Highlights From the Latest Articles in Suicide Research

Niki Antypa; Alessandro Serretti


Personalized Medicine. 2014;11(3):255-258. 

In This Article

Understanding the Role of Anger in Suicide Risk

Evaluation of: Hawkins KA, Hames JL, Ribeiro JD, Silva C, Joiner TE, Cougle JR. An examination of the relationship between anger and suicide risk through the lens of the interpersonal theory of suicide. J. Psychiatr. Res. 50, 59–65 (2014).

The theoretical approaches examining the mechanisms that could potentially underlie suicidal behavior have helped us to better characterize this complex phenomenon. The interpersonal theory of suicide (ITS)[1] posits that two factors are pivotal for eliciting suicidal tendencies: perceived burdensomeness (the perception of being a burden to others) and thwarted belongingness (the sense of lacking connection with others). A third factor is necessary to be present to transform these tendencies to a suicidal act, an acquired capacity for suicide – the capability to accept the pain that is involved. Meanwhile several studies have associated traits, such as anger, aggression, hostility and impulsivity with increased risk for suicide,[2] and such traits have been proposed as endophenotypes of suicide.[3]

The study of Hawkins et al. was set out to investigate the relationship between anger and suicide risk through the ITS lens.[4] The authors tested the association between anger and suicidal ideation and whether it is mediated by the three factors of the ITS: perceived burdensomeness, thwarted belongingness and acquired capability to attempt suicide. They assessed all these factors in 215 outpatients with different psychiatric diagnoses. They found that there was a unique association between anger and thwarted belongingness and perceived burdensomeness, but not acquired capacity for suicide. Furthermore, the association between anger and suicidal ideation and behavior was mediated by perceived burdensomeness, which was more strongly associated with the outcomes than thwarted belongingness. Anger was also associated with more exposure to painful and provocative events, which in turn was associated with acquired capability. These associations were observed after controlling for the effects of depression severity. In summary, the study shows that problematic anger is related to two other factors, namely, feeling like a burden on others (increasing desire to kill oneself), and through an increased likelihood to be exposed to painful events (thereby increasing capability of killing oneself). However, from the present study, we cannot tell the direction of the relationships since the design was correlational. Future studies are warranted employing longitudinal or experimental designs to address the directionality of these concepts.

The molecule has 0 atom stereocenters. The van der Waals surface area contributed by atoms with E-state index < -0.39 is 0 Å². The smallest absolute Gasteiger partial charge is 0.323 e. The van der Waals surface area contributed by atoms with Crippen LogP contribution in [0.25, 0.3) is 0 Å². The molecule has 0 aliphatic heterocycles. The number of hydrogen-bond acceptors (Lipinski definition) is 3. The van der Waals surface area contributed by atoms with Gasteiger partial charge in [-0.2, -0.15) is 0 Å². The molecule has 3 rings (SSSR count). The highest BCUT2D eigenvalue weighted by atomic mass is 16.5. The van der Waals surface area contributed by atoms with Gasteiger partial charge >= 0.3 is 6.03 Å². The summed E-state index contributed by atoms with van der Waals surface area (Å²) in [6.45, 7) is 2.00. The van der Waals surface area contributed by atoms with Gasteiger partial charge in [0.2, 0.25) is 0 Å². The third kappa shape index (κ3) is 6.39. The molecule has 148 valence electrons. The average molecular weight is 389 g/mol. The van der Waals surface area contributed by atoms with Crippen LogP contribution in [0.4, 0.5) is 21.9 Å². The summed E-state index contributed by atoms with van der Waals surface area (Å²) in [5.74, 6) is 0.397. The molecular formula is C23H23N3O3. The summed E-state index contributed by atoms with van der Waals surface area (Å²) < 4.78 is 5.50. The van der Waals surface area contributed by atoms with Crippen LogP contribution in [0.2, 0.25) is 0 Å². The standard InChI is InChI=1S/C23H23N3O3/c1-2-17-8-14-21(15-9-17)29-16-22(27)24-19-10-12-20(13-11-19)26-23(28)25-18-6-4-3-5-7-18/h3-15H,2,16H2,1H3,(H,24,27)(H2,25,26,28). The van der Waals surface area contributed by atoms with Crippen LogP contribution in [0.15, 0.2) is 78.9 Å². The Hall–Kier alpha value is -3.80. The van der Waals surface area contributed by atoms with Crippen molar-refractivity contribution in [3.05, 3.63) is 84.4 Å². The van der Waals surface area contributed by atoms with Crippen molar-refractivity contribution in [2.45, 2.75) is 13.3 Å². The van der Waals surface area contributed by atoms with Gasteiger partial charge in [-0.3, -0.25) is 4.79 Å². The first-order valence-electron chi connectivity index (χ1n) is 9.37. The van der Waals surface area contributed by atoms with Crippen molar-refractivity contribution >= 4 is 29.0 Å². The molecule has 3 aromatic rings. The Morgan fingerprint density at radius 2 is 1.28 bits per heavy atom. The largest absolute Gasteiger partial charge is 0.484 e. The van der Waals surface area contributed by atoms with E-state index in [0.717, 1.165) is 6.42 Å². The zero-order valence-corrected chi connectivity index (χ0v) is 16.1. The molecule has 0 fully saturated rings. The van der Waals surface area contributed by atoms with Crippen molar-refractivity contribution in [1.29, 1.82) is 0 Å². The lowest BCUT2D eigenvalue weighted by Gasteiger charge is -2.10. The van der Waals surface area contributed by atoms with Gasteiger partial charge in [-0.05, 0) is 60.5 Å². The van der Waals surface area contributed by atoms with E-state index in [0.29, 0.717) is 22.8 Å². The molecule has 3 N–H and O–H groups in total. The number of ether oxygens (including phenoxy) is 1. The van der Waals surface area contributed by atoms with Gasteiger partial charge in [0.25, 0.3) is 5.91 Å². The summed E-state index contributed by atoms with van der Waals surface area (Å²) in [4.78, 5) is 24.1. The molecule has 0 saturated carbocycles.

The ITS also supports that hopelessness, a well-known predictor of suicidal behavior also plays a role, although this aspect was not measured in the Hawkins et al. report. Specifically the theory argues that it is a specific feeling of hopelessness regarding these two states (perceived burdensomeness and thwarted belongingness) that is particularly associated with suicide risk. The relationships may differ for age groups or gender, as for example, thwarted belongingness was found to be a more significant predictor in males than in females.[5]

The study of Hawkins et al. emphasizes the need to address feelings of anger during therapy in patients who may be at risk of suicidal behavior. Interventions that focus on improving interpersonal relationships (especially with regard to feelings of being a burden or lack of connection with others) and deal with suppressed anger, could be highly useful for individuals showing these vulnerabilities.[6] Identifying genetic correlates of anger (an endophenotype of suicidal acts[3]) would further assist in identifying patients at risk for suicidal behavior early enough and in tailoring treatment using a personalized approach.